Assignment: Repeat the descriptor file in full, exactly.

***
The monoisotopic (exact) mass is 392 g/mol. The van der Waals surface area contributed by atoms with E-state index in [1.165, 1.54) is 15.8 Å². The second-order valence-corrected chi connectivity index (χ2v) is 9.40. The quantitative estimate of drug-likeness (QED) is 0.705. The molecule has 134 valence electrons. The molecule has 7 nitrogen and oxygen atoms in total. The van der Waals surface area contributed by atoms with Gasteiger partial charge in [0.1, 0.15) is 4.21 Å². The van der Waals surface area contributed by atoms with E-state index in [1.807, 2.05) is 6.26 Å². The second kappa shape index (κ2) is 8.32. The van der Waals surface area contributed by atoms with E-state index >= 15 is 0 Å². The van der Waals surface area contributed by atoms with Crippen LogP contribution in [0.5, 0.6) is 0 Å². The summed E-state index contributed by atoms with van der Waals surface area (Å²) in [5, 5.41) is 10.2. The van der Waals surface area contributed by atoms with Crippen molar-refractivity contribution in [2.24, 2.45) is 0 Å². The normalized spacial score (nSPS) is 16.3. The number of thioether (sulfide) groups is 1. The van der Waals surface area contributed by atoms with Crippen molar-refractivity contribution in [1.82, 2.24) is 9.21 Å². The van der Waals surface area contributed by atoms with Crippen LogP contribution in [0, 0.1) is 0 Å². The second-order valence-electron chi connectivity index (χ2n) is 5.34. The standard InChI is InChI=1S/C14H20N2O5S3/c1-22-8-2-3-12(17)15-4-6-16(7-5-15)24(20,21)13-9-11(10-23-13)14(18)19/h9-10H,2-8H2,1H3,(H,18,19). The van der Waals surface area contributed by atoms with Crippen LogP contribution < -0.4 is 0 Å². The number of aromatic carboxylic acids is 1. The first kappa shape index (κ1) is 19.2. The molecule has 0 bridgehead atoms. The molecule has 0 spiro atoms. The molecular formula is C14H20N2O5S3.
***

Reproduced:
The monoisotopic (exact) mass is 392 g/mol. The van der Waals surface area contributed by atoms with E-state index in [1.165, 1.54) is 15.8 Å². The second-order valence-corrected chi connectivity index (χ2v) is 9.40. The quantitative estimate of drug-likeness (QED) is 0.705. The molecule has 134 valence electrons. The molecule has 7 nitrogen and oxygen atoms in total. The van der Waals surface area contributed by atoms with Gasteiger partial charge in [0.1, 0.15) is 4.21 Å². The van der Waals surface area contributed by atoms with E-state index in [1.807, 2.05) is 6.26 Å². The second kappa shape index (κ2) is 8.32. The van der Waals surface area contributed by atoms with E-state index >= 15 is 0 Å². The van der Waals surface area contributed by atoms with Crippen LogP contribution in [0.5, 0.6) is 0 Å². The summed E-state index contributed by atoms with van der Waals surface area (Å²) in [5, 5.41) is 10.2. The van der Waals surface area contributed by atoms with Crippen molar-refractivity contribution in [2.24, 2.45) is 0 Å². The normalized spacial score (nSPS) is 16.3. The number of thioether (sulfide) groups is 1. The van der Waals surface area contributed by atoms with Crippen molar-refractivity contribution in [1.82, 2.24) is 9.21 Å². The van der Waals surface area contributed by atoms with Crippen LogP contribution in [0, 0.1) is 0 Å². The second-order valence-electron chi connectivity index (χ2n) is 5.34. The standard InChI is InChI=1S/C14H20N2O5S3/c1-22-8-2-3-12(17)15-4-6-16(7-5-15)24(20,21)13-9-11(10-23-13)14(18)19/h9-10H,2-8H2,1H3,(H,18,19). The van der Waals surface area contributed by atoms with Crippen LogP contribution < -0.4 is 0 Å². The number of aromatic carboxylic acids is 1. The first kappa shape index (κ1) is 19.2. The molecule has 0 bridgehead atoms. The molecule has 0 spiro atoms. The molecular formula is C14H20N2O5S3.